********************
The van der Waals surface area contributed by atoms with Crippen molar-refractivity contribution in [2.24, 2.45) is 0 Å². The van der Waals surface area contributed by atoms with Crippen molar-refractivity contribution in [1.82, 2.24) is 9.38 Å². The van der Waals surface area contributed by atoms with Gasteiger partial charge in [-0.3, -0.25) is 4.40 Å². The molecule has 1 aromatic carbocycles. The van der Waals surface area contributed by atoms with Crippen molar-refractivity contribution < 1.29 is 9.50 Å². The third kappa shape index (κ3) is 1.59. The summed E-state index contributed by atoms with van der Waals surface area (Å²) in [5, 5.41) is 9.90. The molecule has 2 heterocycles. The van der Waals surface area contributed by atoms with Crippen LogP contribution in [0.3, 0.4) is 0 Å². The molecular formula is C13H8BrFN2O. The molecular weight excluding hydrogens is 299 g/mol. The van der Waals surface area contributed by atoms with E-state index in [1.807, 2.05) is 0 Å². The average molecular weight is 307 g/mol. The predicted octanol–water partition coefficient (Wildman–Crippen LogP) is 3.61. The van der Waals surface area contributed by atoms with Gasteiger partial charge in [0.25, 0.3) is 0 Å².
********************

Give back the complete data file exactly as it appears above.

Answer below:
The van der Waals surface area contributed by atoms with Crippen molar-refractivity contribution in [2.24, 2.45) is 0 Å². The van der Waals surface area contributed by atoms with Crippen molar-refractivity contribution in [1.82, 2.24) is 9.38 Å². The van der Waals surface area contributed by atoms with Gasteiger partial charge in [-0.3, -0.25) is 4.40 Å². The molecule has 1 aromatic carbocycles. The van der Waals surface area contributed by atoms with Crippen molar-refractivity contribution < 1.29 is 9.50 Å². The third kappa shape index (κ3) is 1.59. The summed E-state index contributed by atoms with van der Waals surface area (Å²) in [5, 5.41) is 9.90. The molecule has 2 heterocycles. The van der Waals surface area contributed by atoms with Crippen LogP contribution in [0.3, 0.4) is 0 Å². The molecular formula is C13H8BrFN2O. The molecular weight excluding hydrogens is 299 g/mol. The van der Waals surface area contributed by atoms with E-state index in [1.807, 2.05) is 0 Å². The average molecular weight is 307 g/mol. The predicted octanol–water partition coefficient (Wildman–Crippen LogP) is 3.61. The van der Waals surface area contributed by atoms with Gasteiger partial charge in [0.25, 0.3) is 0 Å².